The only thing more unlikely than a movie about a boy adrift on a ship with a Bengali tiger is the tale of the film's star.
Teenager Suraj Sharma went along with his acting brother to a Delhi, India, audition of "Life of Pi" purely as a favor, motivated by the promise of a free meal.
"He said, 'Come with me because I don't want to go alone,'" Sharma recalled in an interview at Lincoln Center shortly before the film premiered at the New York Film Festival in September. "I said, 'Fine, as long as you buy me a sandwich afterwards.' That sandwich got me 'Pi.' "
For a film about the wonder of faith, Sharma's experience is one that stretches belief. Despite no prior acting experience or ambition, he managed to separate himself from 3,000 applicants and emerged through four rounds of auditions as the star in one of the most anticipated movies of the year.
For "Life of Pi" to work, Sharma -- now 19, 17 when filming started -- had to succeed. And many think the film not only works, but is a legitimate Oscar contender -- a 3-D magic act from director Ang Lee that translates Yann Martel's 2001 best-seller into a colorful cinematic language.
In it, Sharma plays Pi Patel, who, as a child, precociously combines Christianity, Buddhism and Islam into his own blend of religion. When his family is uprooted to Canada, the ship taking Pi, his family and many zoo animals, sinks in a storm, leaving Pi alone and clinging to life in a raft boat.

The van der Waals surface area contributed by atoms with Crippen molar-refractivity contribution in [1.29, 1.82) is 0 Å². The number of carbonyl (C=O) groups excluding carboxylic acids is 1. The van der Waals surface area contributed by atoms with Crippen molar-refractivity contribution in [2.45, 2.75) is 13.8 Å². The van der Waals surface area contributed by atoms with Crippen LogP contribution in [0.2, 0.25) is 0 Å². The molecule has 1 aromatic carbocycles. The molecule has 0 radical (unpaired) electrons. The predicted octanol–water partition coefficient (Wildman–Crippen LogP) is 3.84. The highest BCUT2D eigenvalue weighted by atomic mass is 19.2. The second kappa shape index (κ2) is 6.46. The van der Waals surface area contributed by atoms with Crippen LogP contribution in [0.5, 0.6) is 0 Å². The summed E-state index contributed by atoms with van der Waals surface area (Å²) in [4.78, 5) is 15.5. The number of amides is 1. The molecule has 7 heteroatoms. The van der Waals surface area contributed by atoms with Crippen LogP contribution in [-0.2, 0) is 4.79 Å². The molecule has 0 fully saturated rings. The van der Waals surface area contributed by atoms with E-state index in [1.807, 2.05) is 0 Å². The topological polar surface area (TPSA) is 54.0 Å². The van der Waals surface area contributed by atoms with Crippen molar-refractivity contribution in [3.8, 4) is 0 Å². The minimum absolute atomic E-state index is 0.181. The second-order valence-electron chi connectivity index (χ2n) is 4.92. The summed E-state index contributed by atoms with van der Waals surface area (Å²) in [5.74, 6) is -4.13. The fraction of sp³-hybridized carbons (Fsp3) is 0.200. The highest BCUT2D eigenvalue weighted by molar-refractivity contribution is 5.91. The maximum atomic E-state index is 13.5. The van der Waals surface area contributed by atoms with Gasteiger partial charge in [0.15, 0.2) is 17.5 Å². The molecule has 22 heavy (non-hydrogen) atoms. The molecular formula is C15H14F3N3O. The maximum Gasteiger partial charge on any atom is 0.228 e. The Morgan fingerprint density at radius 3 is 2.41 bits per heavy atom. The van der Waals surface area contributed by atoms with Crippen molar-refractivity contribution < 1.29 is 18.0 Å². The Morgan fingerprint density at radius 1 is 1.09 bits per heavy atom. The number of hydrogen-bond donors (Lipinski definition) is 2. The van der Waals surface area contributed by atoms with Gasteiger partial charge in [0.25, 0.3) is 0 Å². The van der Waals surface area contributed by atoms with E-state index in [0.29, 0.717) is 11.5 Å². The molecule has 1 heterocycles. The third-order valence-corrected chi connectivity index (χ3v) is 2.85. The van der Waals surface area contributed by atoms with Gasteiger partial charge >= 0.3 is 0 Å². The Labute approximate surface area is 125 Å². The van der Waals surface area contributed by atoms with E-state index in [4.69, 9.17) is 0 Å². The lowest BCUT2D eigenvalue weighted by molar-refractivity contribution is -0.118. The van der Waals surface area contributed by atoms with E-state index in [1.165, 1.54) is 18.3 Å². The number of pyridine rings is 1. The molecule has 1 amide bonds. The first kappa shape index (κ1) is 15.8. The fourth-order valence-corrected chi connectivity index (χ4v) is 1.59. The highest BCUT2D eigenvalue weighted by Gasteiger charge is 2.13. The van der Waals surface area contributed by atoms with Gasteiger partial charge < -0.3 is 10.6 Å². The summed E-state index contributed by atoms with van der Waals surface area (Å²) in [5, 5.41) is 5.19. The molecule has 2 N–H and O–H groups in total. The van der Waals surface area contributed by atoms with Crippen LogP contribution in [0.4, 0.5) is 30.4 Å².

Making the film meant working with one of the most revered directors in movies. It meant spending months shooting in India and Taiwan, where a giant water tank was built for scenes at sea. It meant learning not only how to act, but how to swim.
"I can't put it in words," says Sharma, a bright and earnest kid who humbly recognizes his good fortune. "It's too much. It was emotionally and spiritually and physically exhausting. I would never be able to tell people what I went through exactly, but hopefully it will come through in some ways."
It was a journey Sharma's parents (both mathematicians, fittingly) had some reluctance about, as it would mean missing a year of school. Lee argued a year spent working on "Life of Pi" would be more rewarding than a year of school. Sharma's mother performed a ceremony that made Lee her son's guru -- a new role for the director.
"I couldn't even tell a joke in front of him. I had to behave," Lee says. "I had to look after him. Normally when I work with actors, they move on and I move on. ... I can pretty much say he started at the top -- getting this kind of reception and making a movie. So I want to make sure he's grounded and still getting his education -- not only in school but in life. He should be OK if he doesn't get crushed by what's coming."
"He's a good boy," adds Lee. "It seems like he can take it."
In "Life of Pi," there's nowhere for a young actor to hide, either. For a long stretch of the film, Pi is alone in the skiff with only the tiger, which was digitally added. Sharma had the added pressure of acting extensively in front of a blue screen, with little to go on other than Lee's directions.
"Honestly, I still feel like I don't know how to act," says Sharma. "It was just him. I was just an instrument. He has this thing -- suppose you're really nervous and stressed out and going crazy -- he'll look you in the eye in a particular manner, and no matter who it is, you just go: whoosh! He's like a Zen master or something. He makes you so calm that you just let him mold you into whatever he wants to mold you into."
Sharma is now in his first year at Delhi University where he's concentrating his studies on philosophy.
"I'm pretty sure I want to end up in the film industry," he says. "I don't know if I want to act or not, but I do want to be part of making magic."